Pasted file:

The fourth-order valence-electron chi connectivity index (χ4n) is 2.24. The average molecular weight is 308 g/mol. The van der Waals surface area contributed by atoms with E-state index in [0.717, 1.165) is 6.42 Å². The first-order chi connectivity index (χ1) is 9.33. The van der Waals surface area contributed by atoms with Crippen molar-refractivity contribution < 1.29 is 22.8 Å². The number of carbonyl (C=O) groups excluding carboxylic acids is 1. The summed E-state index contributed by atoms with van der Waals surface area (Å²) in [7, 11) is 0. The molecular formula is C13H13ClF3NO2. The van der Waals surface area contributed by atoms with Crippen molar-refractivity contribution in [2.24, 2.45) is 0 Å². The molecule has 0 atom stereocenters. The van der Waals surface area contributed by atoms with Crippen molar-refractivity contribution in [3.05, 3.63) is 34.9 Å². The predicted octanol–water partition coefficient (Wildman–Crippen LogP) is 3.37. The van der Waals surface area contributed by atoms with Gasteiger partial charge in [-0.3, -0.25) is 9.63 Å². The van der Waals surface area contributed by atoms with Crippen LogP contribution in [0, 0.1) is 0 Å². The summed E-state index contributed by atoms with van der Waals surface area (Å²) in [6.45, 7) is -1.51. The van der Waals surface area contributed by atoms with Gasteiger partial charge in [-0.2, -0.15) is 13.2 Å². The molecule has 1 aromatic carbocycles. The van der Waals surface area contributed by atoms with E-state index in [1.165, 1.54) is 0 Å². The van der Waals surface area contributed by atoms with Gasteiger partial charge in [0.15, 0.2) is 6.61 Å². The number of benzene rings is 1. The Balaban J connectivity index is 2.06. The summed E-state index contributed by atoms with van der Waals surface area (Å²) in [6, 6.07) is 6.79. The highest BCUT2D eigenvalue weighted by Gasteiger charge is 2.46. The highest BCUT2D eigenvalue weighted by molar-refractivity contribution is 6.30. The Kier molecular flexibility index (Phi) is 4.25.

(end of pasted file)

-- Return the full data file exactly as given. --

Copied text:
The fourth-order valence-electron chi connectivity index (χ4n) is 2.24. The average molecular weight is 308 g/mol. The van der Waals surface area contributed by atoms with E-state index in [0.717, 1.165) is 6.42 Å². The first-order chi connectivity index (χ1) is 9.33. The van der Waals surface area contributed by atoms with Crippen molar-refractivity contribution < 1.29 is 22.8 Å². The number of carbonyl (C=O) groups excluding carboxylic acids is 1. The summed E-state index contributed by atoms with van der Waals surface area (Å²) in [7, 11) is 0. The molecular formula is C13H13ClF3NO2. The van der Waals surface area contributed by atoms with Crippen molar-refractivity contribution in [2.24, 2.45) is 0 Å². The molecule has 0 atom stereocenters. The van der Waals surface area contributed by atoms with Crippen molar-refractivity contribution in [3.05, 3.63) is 34.9 Å². The predicted octanol–water partition coefficient (Wildman–Crippen LogP) is 3.37. The van der Waals surface area contributed by atoms with Gasteiger partial charge in [-0.3, -0.25) is 9.63 Å². The van der Waals surface area contributed by atoms with Crippen LogP contribution in [0, 0.1) is 0 Å². The summed E-state index contributed by atoms with van der Waals surface area (Å²) in [6.45, 7) is -1.51. The van der Waals surface area contributed by atoms with Gasteiger partial charge in [-0.2, -0.15) is 13.2 Å². The molecule has 1 aromatic carbocycles. The van der Waals surface area contributed by atoms with E-state index in [1.165, 1.54) is 0 Å². The van der Waals surface area contributed by atoms with Gasteiger partial charge in [0.15, 0.2) is 6.61 Å². The number of benzene rings is 1. The Balaban J connectivity index is 2.06. The summed E-state index contributed by atoms with van der Waals surface area (Å²) in [6, 6.07) is 6.79. The highest BCUT2D eigenvalue weighted by Gasteiger charge is 2.46. The highest BCUT2D eigenvalue weighted by molar-refractivity contribution is 6.30. The Kier molecular flexibility index (Phi) is 4.25.